« PreviousContinue »
ON PRAYER IN GENERAL.
THE NATURE OF PRAYER.
The very soul of religion is prayer. need not wonder, that the open and inveterate enemies of revelation should be entire strangers to devotion; but all who own the Bible to be true, 'and yet live in the habitual neglect of prayer, are chargeable with the grossest inconsistency;—they are nominal Christians, and practical Atheists. Scarcely can we look into the Holy Scriptures, but we find the clearest injunctions and warmest exhortations to prayer. The Temple was expressly called the House of Prayer, because the Divine Being, the God of Israel, commanded his people to seek him there, and promised there to bow his ear to the
voice of their supplications. The whole Book of Psalms is a most admirable and excellent collection of prayers, which may both serve as models, and supply us with motives, in almost every kind of religious and devout exercise to which we are called.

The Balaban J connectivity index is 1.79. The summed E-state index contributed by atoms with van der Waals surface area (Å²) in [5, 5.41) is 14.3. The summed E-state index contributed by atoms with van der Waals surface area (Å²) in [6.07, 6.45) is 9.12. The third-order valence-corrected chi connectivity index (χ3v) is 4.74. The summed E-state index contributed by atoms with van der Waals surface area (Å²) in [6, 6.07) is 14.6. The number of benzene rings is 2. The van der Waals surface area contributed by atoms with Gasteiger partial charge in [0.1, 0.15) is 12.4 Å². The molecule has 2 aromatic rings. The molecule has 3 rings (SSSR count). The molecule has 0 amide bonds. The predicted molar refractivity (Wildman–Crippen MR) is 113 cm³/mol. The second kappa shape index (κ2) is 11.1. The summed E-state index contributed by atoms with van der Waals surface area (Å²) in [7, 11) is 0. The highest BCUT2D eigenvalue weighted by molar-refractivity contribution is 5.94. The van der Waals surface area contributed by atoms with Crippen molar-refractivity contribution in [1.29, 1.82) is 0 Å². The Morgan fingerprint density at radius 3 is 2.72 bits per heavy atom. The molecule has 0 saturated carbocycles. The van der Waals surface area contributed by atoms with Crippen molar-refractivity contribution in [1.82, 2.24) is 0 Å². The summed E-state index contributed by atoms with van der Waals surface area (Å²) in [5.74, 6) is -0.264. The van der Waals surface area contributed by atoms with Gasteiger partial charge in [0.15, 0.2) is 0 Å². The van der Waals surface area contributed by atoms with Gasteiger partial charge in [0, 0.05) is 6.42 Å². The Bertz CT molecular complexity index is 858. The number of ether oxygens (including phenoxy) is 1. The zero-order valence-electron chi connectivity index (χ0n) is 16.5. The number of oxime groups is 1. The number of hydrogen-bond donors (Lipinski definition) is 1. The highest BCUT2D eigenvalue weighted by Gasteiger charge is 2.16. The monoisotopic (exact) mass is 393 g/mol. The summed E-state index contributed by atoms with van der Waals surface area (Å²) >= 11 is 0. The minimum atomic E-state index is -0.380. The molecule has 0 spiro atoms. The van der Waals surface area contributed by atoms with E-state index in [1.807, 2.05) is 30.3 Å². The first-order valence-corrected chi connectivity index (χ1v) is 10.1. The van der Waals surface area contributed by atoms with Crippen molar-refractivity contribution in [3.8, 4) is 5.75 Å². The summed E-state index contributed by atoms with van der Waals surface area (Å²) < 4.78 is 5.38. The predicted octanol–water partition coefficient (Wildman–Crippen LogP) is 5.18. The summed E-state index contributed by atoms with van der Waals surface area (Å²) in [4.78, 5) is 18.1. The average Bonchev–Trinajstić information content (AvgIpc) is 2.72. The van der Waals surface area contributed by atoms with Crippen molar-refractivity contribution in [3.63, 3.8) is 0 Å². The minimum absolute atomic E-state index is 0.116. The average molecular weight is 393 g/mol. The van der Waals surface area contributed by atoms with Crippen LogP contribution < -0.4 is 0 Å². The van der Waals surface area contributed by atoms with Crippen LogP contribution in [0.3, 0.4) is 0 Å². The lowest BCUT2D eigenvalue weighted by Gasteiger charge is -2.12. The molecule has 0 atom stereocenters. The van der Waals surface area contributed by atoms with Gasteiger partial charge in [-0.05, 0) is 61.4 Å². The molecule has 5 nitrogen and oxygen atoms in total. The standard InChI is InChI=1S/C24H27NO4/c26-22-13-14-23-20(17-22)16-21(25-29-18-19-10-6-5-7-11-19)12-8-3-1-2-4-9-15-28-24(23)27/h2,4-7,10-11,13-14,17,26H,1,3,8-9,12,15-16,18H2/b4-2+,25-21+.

The subject which we now propose to examine and discuss, is of the highest importance, and consequently demands the serious and fixed attention of all. There is perhaps not one point in the whole compass of morals and religion, upon which more misapprehensions and errors prevail, than on the nature of prayer. Even where we find some vague ideas of piety, a cloud of darkness and confusion often rests upon the mind in reference to this matter. And when ignorance and pride, impurity, prejudice, and presumption, rashly approach, and lay their unhallowed hands on the ark of God, the consequences are such as might be expected. The majesty of heaven is insulted and offended, and a curse comes down instead of a blessing.
Prayer is not eloquence of speech, or measured flow of well-chosen words, uttered in solemn and pathetic tones; it is not a particular posture of the body, as the bending of the knees, the lifting of the hands, or any other action adjusted to prescribed rules ; it is not a specious ceremony, dressed out in pomp and